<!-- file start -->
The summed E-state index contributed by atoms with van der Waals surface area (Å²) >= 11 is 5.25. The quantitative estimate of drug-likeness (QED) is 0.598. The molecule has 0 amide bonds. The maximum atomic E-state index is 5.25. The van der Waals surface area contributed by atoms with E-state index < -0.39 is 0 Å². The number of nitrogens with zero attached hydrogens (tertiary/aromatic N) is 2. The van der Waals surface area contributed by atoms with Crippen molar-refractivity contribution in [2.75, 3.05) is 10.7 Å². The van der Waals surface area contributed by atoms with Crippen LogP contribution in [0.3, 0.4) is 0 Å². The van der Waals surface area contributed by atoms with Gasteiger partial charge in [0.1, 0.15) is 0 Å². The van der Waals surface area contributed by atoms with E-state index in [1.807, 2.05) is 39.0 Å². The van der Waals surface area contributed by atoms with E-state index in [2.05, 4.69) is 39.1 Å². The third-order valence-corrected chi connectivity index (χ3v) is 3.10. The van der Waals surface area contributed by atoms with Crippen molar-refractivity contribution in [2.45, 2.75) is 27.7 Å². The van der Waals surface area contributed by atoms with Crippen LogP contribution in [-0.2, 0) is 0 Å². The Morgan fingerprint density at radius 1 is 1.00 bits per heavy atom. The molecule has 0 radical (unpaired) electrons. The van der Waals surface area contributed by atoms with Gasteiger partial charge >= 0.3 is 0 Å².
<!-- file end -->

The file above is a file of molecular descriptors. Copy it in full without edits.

The summed E-state index contributed by atoms with van der Waals surface area (Å²) >= 11 is 5.25. The quantitative estimate of drug-likeness (QED) is 0.598. The molecule has 0 amide bonds. The maximum atomic E-state index is 5.25. The van der Waals surface area contributed by atoms with E-state index < -0.39 is 0 Å². The number of nitrogens with zero attached hydrogens (tertiary/aromatic N) is 2. The van der Waals surface area contributed by atoms with Crippen molar-refractivity contribution in [2.75, 3.05) is 10.7 Å². The van der Waals surface area contributed by atoms with Crippen LogP contribution in [0.3, 0.4) is 0 Å². The van der Waals surface area contributed by atoms with Gasteiger partial charge in [0.1, 0.15) is 0 Å². The van der Waals surface area contributed by atoms with E-state index in [1.807, 2.05) is 39.0 Å². The van der Waals surface area contributed by atoms with E-state index in [2.05, 4.69) is 39.1 Å². The third-order valence-corrected chi connectivity index (χ3v) is 3.10. The van der Waals surface area contributed by atoms with Crippen molar-refractivity contribution in [2.45, 2.75) is 27.7 Å². The van der Waals surface area contributed by atoms with Crippen LogP contribution in [-0.2, 0) is 0 Å². The Morgan fingerprint density at radius 1 is 1.00 bits per heavy atom. The molecule has 0 radical (unpaired) electrons. The van der Waals surface area contributed by atoms with Gasteiger partial charge >= 0.3 is 0 Å².